We’re continuing our Saturday leadership series on helping others find their “sweet spot” in service to others. One of the often-overlooked aspects of helping people connect to passionate and meaningful service is their own life experience.
How? Read on!
Let’s start with the positive! Author Erik Rees recommends brainstorming accomplishments in 5 areas:
- Personal – what has been especially meaningful to you?
- Vocational – have you had patterns of success or fulfillment in work?
- Relational – have you had excellent friendships? Marriage? Mentors?
- Education – what do your certificates or degrees say about you?
- Spiritually – have you been able to connect your faith to daily life, or successfully share your faith with others?
After creating your list, Rees says to focus on the top three items that have the most meaning to you. This narrowing of many blessings can help you make decisions between good and great options to move forward. Where have you had the most success? Where have you been most fulfilled?
Chances are, these trends will continue. Use these areas to help focus on finding a place to serve others and you will likely find success and fulfillment!
But don’t stop there…
Rees has one more exercise with an interesting twist: create the same five categories as listed above, but add the phrase, “…points of pain” (e.g., Personal points of pain, vocational… etc.).
Why on earth would you want to walk someone through such a painful process? I can think of three good reasons:
1. Motivation and Energy.
Nothing provides motivation and energy like a personal connection. In this case, the energy may be from not wanting anyone else to go through the same painful experience you went through.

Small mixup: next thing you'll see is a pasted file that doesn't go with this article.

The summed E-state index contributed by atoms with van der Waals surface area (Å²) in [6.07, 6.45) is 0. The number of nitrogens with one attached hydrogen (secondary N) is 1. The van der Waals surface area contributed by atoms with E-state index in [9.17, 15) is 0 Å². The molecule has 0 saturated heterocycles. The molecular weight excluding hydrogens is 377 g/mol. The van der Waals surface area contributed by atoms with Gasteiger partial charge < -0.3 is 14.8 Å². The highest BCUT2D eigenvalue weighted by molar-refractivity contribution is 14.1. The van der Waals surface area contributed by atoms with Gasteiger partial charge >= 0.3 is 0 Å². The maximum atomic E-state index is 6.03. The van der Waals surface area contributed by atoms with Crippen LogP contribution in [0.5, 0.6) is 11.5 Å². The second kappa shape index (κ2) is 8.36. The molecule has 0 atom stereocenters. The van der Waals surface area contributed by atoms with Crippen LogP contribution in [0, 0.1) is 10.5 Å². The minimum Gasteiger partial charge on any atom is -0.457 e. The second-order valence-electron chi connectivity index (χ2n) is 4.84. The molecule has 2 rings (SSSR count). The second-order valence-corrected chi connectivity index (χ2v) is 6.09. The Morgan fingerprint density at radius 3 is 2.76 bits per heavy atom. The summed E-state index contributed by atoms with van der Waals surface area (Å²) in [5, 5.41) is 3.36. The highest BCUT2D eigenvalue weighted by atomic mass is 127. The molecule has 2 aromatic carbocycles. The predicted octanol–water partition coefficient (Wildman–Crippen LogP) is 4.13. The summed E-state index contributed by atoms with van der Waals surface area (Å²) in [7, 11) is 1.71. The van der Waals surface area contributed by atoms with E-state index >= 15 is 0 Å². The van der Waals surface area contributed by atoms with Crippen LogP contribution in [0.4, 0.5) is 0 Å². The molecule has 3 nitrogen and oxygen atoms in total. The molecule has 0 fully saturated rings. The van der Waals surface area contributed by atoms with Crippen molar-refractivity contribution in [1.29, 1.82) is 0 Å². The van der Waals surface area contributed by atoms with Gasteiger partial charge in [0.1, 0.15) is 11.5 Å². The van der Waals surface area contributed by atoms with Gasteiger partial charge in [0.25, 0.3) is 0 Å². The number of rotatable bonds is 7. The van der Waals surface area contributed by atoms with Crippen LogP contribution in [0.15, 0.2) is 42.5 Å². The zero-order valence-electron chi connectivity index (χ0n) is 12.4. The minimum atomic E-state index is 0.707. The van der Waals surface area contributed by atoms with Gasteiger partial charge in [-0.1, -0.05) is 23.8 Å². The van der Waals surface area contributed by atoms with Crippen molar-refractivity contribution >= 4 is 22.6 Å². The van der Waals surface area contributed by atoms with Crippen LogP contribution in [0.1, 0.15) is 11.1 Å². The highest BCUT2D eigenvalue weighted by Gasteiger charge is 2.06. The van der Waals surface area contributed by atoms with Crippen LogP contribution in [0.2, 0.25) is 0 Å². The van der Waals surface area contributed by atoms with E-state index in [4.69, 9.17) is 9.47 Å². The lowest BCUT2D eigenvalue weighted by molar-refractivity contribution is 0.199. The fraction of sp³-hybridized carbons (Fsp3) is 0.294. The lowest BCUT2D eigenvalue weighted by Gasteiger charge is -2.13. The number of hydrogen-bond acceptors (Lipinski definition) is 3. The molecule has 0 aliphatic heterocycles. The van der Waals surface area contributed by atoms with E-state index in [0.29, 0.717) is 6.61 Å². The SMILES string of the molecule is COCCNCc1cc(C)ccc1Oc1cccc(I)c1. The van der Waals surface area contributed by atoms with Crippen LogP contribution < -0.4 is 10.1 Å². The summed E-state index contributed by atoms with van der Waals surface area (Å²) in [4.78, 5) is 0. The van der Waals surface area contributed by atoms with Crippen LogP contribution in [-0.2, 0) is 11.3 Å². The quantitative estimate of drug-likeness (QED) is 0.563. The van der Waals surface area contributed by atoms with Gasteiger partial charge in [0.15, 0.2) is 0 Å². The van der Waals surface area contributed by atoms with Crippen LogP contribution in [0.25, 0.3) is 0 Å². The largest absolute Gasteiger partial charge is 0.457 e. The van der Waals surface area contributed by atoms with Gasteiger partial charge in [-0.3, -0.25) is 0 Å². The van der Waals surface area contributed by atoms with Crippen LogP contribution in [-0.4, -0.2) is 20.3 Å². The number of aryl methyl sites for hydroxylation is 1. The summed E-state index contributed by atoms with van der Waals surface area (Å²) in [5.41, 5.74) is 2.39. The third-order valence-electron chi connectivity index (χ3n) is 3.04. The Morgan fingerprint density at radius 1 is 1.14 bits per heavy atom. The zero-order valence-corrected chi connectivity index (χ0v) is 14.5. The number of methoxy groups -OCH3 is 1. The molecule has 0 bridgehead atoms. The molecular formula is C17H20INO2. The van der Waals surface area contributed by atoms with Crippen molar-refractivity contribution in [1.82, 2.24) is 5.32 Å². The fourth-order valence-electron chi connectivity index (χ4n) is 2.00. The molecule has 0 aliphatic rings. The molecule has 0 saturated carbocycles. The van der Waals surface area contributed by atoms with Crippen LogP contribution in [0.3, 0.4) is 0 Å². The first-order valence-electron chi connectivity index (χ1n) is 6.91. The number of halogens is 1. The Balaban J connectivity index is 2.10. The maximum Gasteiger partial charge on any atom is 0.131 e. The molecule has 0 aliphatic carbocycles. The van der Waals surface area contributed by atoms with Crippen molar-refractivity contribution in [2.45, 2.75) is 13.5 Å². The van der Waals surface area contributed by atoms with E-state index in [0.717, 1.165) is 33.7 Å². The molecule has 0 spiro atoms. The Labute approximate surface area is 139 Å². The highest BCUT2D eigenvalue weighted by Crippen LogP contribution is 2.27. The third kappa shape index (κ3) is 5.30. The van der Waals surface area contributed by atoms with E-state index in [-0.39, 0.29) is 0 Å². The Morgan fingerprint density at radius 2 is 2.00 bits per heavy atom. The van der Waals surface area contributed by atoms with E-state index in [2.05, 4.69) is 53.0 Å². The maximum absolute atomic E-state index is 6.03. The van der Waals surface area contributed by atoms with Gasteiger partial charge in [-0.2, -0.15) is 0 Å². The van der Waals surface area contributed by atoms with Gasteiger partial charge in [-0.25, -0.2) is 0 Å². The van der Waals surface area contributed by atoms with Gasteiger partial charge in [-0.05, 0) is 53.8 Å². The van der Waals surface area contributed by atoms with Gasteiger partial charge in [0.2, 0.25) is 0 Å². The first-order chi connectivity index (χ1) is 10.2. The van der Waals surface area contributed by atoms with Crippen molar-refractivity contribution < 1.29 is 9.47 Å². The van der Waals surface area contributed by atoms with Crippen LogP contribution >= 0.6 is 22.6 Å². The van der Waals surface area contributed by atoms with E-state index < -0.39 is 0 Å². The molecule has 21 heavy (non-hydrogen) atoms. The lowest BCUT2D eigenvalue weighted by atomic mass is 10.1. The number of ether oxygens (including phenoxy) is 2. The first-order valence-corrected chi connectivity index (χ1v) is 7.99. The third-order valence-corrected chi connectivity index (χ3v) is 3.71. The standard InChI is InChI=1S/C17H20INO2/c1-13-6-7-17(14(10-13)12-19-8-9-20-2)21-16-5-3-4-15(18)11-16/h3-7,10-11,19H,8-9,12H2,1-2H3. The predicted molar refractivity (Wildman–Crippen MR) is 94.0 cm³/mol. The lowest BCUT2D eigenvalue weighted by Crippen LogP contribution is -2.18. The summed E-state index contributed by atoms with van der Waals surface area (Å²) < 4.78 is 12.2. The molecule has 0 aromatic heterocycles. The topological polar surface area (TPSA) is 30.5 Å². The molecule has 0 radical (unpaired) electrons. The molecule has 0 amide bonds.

And chances are, the deeper the hurt was, the greater the motivation will be to help others.
2. Turns a negative into a positive.
This is the positive alternative to revenge. Rather than getting even with the one (or ones) who made your past painful, you’re using that drive to prevent it from happening to others.
Imagine the benefits to not only others, but yourself, as you turn all that energy into something constructive and life-giving.
3. We can see the hand of God in it.
God is in the redemption business. God reclaims… restores… and rebuilds, if we’ll participate in the process. The Apostle Paul says it this way:
“And we know that God causes everything to work together for the good of those who love God and are called according to his purpose for them.” (Rom 8:28–29 NLT)
Just to answer the inevitable question up front: No, God doesn’t cause terrible things so good can come from it. I believe God allows people to make choices… and not all choices are good ones. That’s where much of life’s pain comes from.
However, God can work through anything if we have the courage to let go and rise above the experience. And God will provide help along the way:
“But when the Father sends the Advocate as my representative—that is, the Holy Spirit—he will teach you everything and will remind you of everything I have told you. I am leaving you with a gift—peace of mind and heart. And the peace I give is a gift the world cannot give. So don’t be troubled or afraid” (John 14:26–27 NLT)
It’s not God’s will that a person succumbs to alcoholism. But who better to minister to someone struggling with alcohol than one who has walked that road and triumphed by the grace of God and the help of the Holy Spirit?
It’s not God’s will that a young girl becomes an unwed mother, struggling to balance survival, guilt, loneliness, and fear. But who better to administer God’s grace than someone who has walked that road… and now shines in the light of God’s grace and peace?
Our experiences shape us into who we are
…and if we’ll cooperate, God works through our experiences to shape us into who we can be.
When that happens… even a painful past can produce a fruitful future!
How have you experienced God working through a painful past? What would you share with others who may be in the midst of these painful experiences?